Last June I had the privilege to attend Quilt Canada in Mississauga. Two classes were taken with Jane Sasseman. The first was on machine appliqué and the second on simplifying nature, ie. flowers in particular. Jane Sasseman’s strong graphic images and bold designs using bright colour are particular favourites of mine. As I am fond of art deco and art nouveau I believe that this is why I particularly respond to Jane’s creations.
The classes were enjoyable and challenging. I felt that I would have benefitted by working with Jane for 4 or 5 days instead of just two separated by a day in between. The learning and getting into a creative mode would have flowed better and been more sustained. However this was not to be as Quilt Canada organizers seem to feel that half day and one day classes are the way to go. I hope they will reconsider and offer some more in-depth class experiences for those of us who wish to invest creative energy and explore a subject in greater depth and benefit from working with an artist on a more sustained basis.
I focused quite intently the first day in learning Jane’s machine appliqué technique. It was a variation on the freezer paper underneath seams prepared method that I have taught for many years. Jane uses a non-woven fusible applique that remains in the piece. It provides greater firmness during the construction of the individual applique elements and the extra is cut away so that the final quilt is not bulkier. A bonus is that there are extra pieces that remain providing some inspiration for further pieces. Another benefit of this method of seams prepared applique is the opportunity to create long smooth curves.
Fortunately I have a copy of Jane’s book : “The Quilted Garden”. It was purchased it when it first came out in 2000. I confess that I had never explored it in the depth that has now happened. Instructions for the applique technique are very clear and easy to follow. The quilts themselves are beautiful and close study of the photos provide inspiration to fuel creativity. I heartily recommend working with Jane if you have an opportunity.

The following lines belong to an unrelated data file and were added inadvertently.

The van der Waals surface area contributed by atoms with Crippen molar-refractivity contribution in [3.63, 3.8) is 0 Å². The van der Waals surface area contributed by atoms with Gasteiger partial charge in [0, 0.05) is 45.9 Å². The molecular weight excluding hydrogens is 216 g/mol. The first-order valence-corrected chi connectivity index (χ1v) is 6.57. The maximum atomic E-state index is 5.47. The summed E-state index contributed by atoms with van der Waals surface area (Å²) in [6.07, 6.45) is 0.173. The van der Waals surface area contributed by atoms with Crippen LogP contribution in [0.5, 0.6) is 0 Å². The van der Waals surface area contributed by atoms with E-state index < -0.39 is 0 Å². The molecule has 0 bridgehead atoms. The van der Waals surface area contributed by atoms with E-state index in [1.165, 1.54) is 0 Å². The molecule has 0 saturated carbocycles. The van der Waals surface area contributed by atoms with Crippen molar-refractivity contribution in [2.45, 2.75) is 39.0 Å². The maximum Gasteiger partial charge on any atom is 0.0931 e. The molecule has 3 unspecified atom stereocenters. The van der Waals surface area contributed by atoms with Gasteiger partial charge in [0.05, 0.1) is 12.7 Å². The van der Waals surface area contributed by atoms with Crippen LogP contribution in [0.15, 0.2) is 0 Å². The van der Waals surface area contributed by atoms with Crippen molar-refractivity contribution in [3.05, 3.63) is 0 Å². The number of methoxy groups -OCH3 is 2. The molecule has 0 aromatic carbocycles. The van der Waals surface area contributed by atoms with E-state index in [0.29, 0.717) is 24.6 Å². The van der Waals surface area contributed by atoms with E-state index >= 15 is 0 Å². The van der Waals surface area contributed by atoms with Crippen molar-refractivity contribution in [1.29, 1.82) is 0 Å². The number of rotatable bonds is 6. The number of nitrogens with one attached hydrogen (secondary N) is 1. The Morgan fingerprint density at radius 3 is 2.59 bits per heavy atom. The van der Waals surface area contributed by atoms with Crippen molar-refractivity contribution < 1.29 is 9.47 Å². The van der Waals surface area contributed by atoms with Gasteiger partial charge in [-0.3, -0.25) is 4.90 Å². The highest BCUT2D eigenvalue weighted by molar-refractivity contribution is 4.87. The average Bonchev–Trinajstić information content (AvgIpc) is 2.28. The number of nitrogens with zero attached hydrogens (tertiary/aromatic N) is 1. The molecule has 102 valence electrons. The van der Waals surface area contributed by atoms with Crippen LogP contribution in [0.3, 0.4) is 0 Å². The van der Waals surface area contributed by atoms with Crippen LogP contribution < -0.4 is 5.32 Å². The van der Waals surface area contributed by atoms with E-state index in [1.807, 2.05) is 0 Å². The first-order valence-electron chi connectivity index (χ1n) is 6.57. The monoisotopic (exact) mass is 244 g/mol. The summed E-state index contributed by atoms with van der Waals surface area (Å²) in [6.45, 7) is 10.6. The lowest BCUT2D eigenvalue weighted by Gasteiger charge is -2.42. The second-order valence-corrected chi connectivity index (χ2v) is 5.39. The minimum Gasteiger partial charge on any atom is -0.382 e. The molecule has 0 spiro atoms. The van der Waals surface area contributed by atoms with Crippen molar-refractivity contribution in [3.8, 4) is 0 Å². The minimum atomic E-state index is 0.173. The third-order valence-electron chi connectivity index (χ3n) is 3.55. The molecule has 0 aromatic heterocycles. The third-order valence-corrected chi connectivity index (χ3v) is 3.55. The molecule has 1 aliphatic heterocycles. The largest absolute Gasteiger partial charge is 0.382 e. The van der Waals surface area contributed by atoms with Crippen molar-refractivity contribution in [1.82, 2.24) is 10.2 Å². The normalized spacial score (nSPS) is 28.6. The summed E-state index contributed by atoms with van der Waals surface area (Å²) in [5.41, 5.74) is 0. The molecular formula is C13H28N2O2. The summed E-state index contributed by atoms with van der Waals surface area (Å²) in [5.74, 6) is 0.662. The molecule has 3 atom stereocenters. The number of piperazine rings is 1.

Over the years I have worked in my own way to reproduce flowers from my garden. I learned a great deal from Jane’s expertise with graphics in making the simplification process more successful. Practice and more practice is necessary for me to arrive at something that I like. Jane was most helpful in guiding where she could see me struggling. She gave help with the type of photos that would be most successful.
I chose to begin working in a collage style. Jane recommended starting with three elements. My initial choices were a long leaf from a day lily, a pieced take on an oak leaf and a bee balm flower. Next three large and three smaller articulated leaves were created giving lots of practice in working with the appliqué technique. Three of the day lily leaves allowed practice with long smooth curves and finally two bee balm flowers consisting of two sections were created.
When I had these elements ready I started to organize them n different ways. The more moved them around the more disjointed the piece looked. Finally I realized that I needed to take away some of the elements. The piece that emerged contained the three smaller leaves and the three day lily leaves. Next it seemed to ask for just the circles of the bee balm flower. Tracings of different sizes circles were created and auditioned. I had dyed a series of pink fabric when I attended Art Quilt Campus last summer in Muenster Sask and these were perfect for the circles. An extra layer of batting helped to raise the “flowers” from the background and give the piece more dimension. Finally I tried a small quilting pattern called granite that is a continuous series of little circles to completely fill the background and complete the design.
Now I have a second piece on the design board. That is a story for another day.